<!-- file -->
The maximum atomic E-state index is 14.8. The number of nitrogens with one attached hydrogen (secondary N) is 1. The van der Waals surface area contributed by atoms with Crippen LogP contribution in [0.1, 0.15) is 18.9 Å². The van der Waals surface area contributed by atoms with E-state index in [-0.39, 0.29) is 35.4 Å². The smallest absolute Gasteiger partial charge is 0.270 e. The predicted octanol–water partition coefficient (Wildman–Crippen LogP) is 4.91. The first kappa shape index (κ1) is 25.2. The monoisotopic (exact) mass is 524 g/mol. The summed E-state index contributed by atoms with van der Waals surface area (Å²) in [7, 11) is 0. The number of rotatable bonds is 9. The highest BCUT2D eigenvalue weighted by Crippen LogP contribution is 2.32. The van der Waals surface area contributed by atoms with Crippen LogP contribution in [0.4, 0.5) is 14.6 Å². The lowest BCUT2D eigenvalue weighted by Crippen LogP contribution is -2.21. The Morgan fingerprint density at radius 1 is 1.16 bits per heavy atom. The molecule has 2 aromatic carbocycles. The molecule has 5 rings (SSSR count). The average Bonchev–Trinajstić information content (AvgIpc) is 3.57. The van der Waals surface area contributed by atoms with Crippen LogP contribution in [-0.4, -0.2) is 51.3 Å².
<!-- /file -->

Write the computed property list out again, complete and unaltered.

The maximum atomic E-state index is 14.8. The number of nitrogens with one attached hydrogen (secondary N) is 1. The van der Waals surface area contributed by atoms with Crippen LogP contribution in [0.1, 0.15) is 18.9 Å². The van der Waals surface area contributed by atoms with E-state index in [-0.39, 0.29) is 35.4 Å². The smallest absolute Gasteiger partial charge is 0.270 e. The predicted octanol–water partition coefficient (Wildman–Crippen LogP) is 4.91. The first kappa shape index (κ1) is 25.2. The monoisotopic (exact) mass is 524 g/mol. The summed E-state index contributed by atoms with van der Waals surface area (Å²) in [7, 11) is 0. The number of rotatable bonds is 9. The highest BCUT2D eigenvalue weighted by Crippen LogP contribution is 2.32. The van der Waals surface area contributed by atoms with Crippen LogP contribution in [0.4, 0.5) is 14.6 Å². The lowest BCUT2D eigenvalue weighted by Crippen LogP contribution is -2.21. The Morgan fingerprint density at radius 1 is 1.16 bits per heavy atom. The molecule has 2 aromatic carbocycles. The molecule has 5 rings (SSSR count). The average Bonchev–Trinajstić information content (AvgIpc) is 3.57. The van der Waals surface area contributed by atoms with Crippen LogP contribution in [-0.4, -0.2) is 51.3 Å².